The Role of Complement Risk Alleles and Tick-Over in the Formation of Sub-RPE Deposits and Response to Anti-Complement Drugs in AMD

Principal Investigator

Massachusetts Eye and Ear Infirmary, Harvard Medical School
Boston, MA
Acknowledgement
This grant is made possible by the Ivan Bowen Family Foundation.

Project Goals

Age-related macular degeneration (AMD) affects more than 2 million individuals in the US and it will reach 3 million by 2020. Current therapies can improve vision only in some patients with advanced AMD; unfortunately, there is no effective therapy that prevents disease progression in patients with early disease or genetic predisposition. My aim is to create a cell-based model to discover the primary mechanisms activated by the combination of aging and genetic variants in complement genes in patients with early AMD; so that drugs can be designed to stop these mechanisms before they lead to major damage and legal blindness.

Project Summary

Age-related macular degeneration (AMD) affects more than 2 million individuals in the United States, and this number will reach 3 million by 2020. Current therapies can improve vision only in some patients with advanced AMD; unfortunately, there is no effective therapy that prevents disease progression in patients with early disease or genetic predisposition. The first clinical sign of AMD is the formation of drusen, which appear as yellow spots in the fundus of the eye and whose mechanism of formation is unclear. Drugs that prevent drusen progression could cure AMD However, to develop these drugs, we need to understand how drusen form, and how aging and genes participate in this process. The most important genes associated with AMD belong to the complement system, which is an important part of the immune system that attacks bacteria. Mutations in these genes along with age, may cause the complement system to attack your own retinal cells inappropriately, which results in drusen formation. In our lab, we use retinal cells carrying typical mutations in complement genes to mimic the formation of drusen in a dish. This model helps to advance our understanding of why people with complement defects develop AMD, which is key for the design of drugs that can be administered as soon as drusen is detected, preventing disease progression to blindness.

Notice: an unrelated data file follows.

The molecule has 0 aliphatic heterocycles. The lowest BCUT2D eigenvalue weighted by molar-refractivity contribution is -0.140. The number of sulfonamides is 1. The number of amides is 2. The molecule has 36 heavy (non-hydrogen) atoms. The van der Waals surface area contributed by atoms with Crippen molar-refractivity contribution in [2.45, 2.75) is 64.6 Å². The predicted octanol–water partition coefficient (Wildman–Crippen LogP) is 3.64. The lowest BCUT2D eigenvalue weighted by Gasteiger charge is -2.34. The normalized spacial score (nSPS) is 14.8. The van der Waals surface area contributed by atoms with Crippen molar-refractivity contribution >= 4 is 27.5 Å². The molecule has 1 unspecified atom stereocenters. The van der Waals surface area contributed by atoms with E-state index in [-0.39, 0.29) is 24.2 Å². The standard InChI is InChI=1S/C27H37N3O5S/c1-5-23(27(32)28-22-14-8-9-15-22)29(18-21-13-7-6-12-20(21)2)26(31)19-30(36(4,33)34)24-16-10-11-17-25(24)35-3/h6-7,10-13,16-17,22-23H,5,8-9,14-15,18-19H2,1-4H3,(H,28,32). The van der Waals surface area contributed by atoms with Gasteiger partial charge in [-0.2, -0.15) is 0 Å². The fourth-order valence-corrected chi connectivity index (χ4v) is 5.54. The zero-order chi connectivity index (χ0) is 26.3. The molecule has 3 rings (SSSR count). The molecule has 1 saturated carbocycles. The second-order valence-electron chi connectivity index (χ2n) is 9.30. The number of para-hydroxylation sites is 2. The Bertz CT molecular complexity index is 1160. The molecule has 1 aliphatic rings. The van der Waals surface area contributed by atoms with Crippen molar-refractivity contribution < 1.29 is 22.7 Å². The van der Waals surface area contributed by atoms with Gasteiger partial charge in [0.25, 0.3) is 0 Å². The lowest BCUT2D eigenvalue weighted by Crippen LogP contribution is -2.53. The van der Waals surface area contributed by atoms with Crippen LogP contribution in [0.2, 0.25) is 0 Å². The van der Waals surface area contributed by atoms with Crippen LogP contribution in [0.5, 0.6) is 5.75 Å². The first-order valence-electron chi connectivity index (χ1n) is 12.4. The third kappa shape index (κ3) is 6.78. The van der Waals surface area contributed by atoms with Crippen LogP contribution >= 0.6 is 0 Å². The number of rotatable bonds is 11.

First published on: August 10, 2018

Last modified on: July 23, 2024